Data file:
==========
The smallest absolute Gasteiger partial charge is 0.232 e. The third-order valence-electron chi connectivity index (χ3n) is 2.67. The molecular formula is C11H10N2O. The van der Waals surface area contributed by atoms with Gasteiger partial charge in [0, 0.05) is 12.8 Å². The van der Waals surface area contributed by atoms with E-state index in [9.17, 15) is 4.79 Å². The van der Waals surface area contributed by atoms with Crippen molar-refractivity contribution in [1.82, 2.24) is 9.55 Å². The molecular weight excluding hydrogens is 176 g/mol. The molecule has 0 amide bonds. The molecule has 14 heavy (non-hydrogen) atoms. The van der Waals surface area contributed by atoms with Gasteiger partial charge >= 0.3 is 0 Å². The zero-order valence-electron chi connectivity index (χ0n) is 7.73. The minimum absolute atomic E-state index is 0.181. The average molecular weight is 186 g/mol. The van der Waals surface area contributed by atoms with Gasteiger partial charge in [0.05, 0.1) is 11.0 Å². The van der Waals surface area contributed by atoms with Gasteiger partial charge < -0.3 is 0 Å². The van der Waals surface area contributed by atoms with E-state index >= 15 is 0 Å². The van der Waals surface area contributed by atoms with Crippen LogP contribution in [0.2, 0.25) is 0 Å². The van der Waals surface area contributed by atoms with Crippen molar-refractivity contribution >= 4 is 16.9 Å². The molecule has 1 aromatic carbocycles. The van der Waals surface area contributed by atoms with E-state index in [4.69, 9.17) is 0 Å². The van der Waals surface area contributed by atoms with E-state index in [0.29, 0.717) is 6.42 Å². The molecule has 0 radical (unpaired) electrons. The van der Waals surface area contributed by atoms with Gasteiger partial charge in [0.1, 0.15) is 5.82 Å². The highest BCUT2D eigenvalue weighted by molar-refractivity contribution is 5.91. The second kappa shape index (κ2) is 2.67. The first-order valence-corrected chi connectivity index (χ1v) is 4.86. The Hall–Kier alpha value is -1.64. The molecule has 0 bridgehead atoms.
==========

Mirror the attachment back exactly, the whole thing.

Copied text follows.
The smallest absolute Gasteiger partial charge is 0.232 e. The third-order valence-electron chi connectivity index (χ3n) is 2.67. The molecular formula is C11H10N2O. The van der Waals surface area contributed by atoms with Gasteiger partial charge in [0, 0.05) is 12.8 Å². The van der Waals surface area contributed by atoms with E-state index in [9.17, 15) is 4.79 Å². The van der Waals surface area contributed by atoms with Crippen molar-refractivity contribution in [1.82, 2.24) is 9.55 Å². The molecular weight excluding hydrogens is 176 g/mol. The molecule has 0 amide bonds. The molecule has 14 heavy (non-hydrogen) atoms. The van der Waals surface area contributed by atoms with Gasteiger partial charge >= 0.3 is 0 Å². The zero-order valence-electron chi connectivity index (χ0n) is 7.73. The minimum absolute atomic E-state index is 0.181. The average molecular weight is 186 g/mol. The van der Waals surface area contributed by atoms with Gasteiger partial charge in [0.05, 0.1) is 11.0 Å². The van der Waals surface area contributed by atoms with Gasteiger partial charge < -0.3 is 0 Å². The van der Waals surface area contributed by atoms with E-state index >= 15 is 0 Å². The van der Waals surface area contributed by atoms with Crippen LogP contribution in [0.2, 0.25) is 0 Å². The van der Waals surface area contributed by atoms with Crippen molar-refractivity contribution >= 4 is 16.9 Å². The molecule has 1 aromatic carbocycles. The van der Waals surface area contributed by atoms with E-state index in [4.69, 9.17) is 0 Å². The van der Waals surface area contributed by atoms with E-state index in [0.29, 0.717) is 6.42 Å². The molecule has 0 radical (unpaired) electrons. The van der Waals surface area contributed by atoms with Gasteiger partial charge in [0.1, 0.15) is 5.82 Å². The highest BCUT2D eigenvalue weighted by molar-refractivity contribution is 5.91. The second kappa shape index (κ2) is 2.67. The first-order valence-corrected chi connectivity index (χ1v) is 4.86. The Hall–Kier alpha value is -1.64. The molecule has 0 bridgehead atoms.